It’s no secret that competition for jobs right now is fierce and as employers brace for a tough winter ahead and unemployment rates soar, the market shows few signs of improvement. However, it’s not all doom and gloom. There are many places still hiring and though there might be more applicants than usual, recruiters are still on the lookout for the best people.
Good recruitment is all about striking a balance between finding the best candidates and treating each applicant with the time and consideration they deserve. Understandably, the latter isn’t always a top priority for employers and when the pressure is on—as it so often is in the charity sector—engaging with unsuccessful applicants may well feel like a waste of time. It might even be a little uncomfortable—after all, no one wants to be the bearer of bad news.
However, empathy has to be a more vital part of the recruitment process. Employers need to understand the reality of the current job market and put themselves in their candidate’s shoes—not only will they find the best people but going the extra mile will do wonders for your reputation. From job ads to the interviews, people rarely forget their first impressions of an organisation, especially in the current climate, and will remember how those interactions made them feel. People want to work for organisations that care about them, and the recruitment process is the best place to start.
Give quality feedback—especially if they ask
Feedback is a vague term—it can cover everything from an automated email to a personal phone call. Whilst it might not be possible to go through every candidate’s strengths and weaknesses, explaining to unsuccessful candidates where they went wrong is like gold dust. Most people don’t have networks of connections they can fall back on to double-check CVs and train them for interview questions—most jobseekers go it alone and rely on employers to point them in the right direction.
If that helping hand never comes, they’ll be doomed to make the same mistakes time after time and watch as the rejection mounts. There’s a certain moral responsibility that recruiters, especially in the third sector, have to their applicants to take care of them throughout the hiring process and ensure their time spent applying hasn’t been wasted.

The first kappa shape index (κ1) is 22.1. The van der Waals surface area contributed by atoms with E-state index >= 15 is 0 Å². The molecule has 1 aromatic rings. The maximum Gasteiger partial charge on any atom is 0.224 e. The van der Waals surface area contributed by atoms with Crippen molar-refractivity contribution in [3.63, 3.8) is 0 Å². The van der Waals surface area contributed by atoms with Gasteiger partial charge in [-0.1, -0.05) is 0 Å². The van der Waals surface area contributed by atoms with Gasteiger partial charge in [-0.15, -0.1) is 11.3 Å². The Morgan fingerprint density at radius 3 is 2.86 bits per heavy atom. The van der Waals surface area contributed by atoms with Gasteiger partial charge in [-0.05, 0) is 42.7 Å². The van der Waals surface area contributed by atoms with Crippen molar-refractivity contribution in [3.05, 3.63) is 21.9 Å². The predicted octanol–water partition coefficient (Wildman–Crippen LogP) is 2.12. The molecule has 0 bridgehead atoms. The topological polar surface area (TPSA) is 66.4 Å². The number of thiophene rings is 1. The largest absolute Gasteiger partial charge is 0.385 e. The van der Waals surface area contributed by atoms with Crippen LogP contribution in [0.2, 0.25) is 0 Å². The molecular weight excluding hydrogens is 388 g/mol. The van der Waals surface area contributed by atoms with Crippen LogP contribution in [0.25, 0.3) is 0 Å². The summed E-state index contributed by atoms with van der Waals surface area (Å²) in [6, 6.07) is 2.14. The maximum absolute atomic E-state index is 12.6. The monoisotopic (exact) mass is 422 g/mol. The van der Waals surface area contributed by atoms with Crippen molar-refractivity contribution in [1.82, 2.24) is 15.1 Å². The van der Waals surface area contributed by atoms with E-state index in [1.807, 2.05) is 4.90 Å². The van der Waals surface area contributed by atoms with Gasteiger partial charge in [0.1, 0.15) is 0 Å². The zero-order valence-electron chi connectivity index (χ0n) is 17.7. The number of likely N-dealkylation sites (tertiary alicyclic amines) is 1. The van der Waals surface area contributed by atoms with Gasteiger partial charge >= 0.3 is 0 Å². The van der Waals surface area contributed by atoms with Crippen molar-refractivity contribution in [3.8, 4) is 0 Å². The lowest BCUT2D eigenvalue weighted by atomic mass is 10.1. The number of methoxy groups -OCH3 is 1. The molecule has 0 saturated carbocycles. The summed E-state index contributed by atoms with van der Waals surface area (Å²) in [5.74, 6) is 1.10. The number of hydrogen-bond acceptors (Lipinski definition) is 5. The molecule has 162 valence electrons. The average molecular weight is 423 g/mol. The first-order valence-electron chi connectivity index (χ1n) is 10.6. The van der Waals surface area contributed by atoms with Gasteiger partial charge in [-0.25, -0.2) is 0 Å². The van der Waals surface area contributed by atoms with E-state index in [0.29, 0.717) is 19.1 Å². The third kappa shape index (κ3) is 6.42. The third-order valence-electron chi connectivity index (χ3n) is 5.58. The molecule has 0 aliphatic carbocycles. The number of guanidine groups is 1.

Advice blogs and career experts like to talk about the importance of failure, that we learn from our mistakes. And while that may be so, knowing the why is where the learning really happens. Employers can provide that, especially if the applicants ask for feedback—by referring to applicant notes, their CV and supporting documents—and be a guiding light in a truly tough time.
Communication is key
Sadly, most applicants won’t even make it to the interview process. It’s tough, but even more demoralising is finding out you were unsuccessful through a Twitter update announcing a new addition to the team three months later.
Again, getting back to each applicant personally is probably unrealistic, but keeping your website and social media updated is absolutely vital. Let people know when you’ve stopped accepting applications, how and when people will hear about interviews and, most importantly, thank everyone for their time and effort. It’s a relatively low-admin gesture, but it will make an impact. Not only are you keeping applicants in the loop, but you’re showing that you respect the time and effort they put into you as an organisation.
Recruiters often reject brilliant candidates that they sincerely hope will reapply in the future. If they’re given effective feedback and treated with respect and dignity, applicants are far more likely to keep organisations that treated them well in mind when new vacancies arise.
Try being flexible wherever possible
It’s easy to make snap judgments of candidates—especially when they do something wrong. Showing up late, rescheduling interviews, forgetting documents, it all works against you in the eyes of the employers. Whilst those failings may well be an indicator of an applicant’s unsuitability, having empathy and understanding the wider context is important.
We live in a particularly uncertain period where job losses and government restrictions are putting serious strain on our daily lives and, importantly, financial capabilities. Recruiters need to understand this and approach each candidate in their entirety—taking into account any factors that might be affecting their performance like their mental health, family obligations and ability to travel to an interview.
Listen and learn
There’s a lot that needs to change in the charity sector and online movements like #ShowTheSalary and #nongraduateswelcome are revealing just how disillusioned young jobseekers are, particularly in the charity sector. Many argue that salary secrecy in the sector allows inequality and pay gaps to expand unchecked, whilst plenty of jobs still treat a university degree as a prerequisite.
Listening to these conversations will give employers a deeper understanding of the multitude of barriers job seekers face and change their hiring process accordingly. Not only is it important to develop as an organisation but staying up to date with current conversations will allow you to lead by example and show that you are committed to structural change.
Empathy is vital right now, but it’s also a win-win for recruiters and applicants; applicants may well be unsuccessful in the process, but they’ll be able to grow from their mistakes and will remember how you made them feel in the future. Recruiters will hire the best people and defend their reputation as an organisation that truly cares. These are not normal circumstances, and recruiters need to realise that and adjust their hiring process accordingly.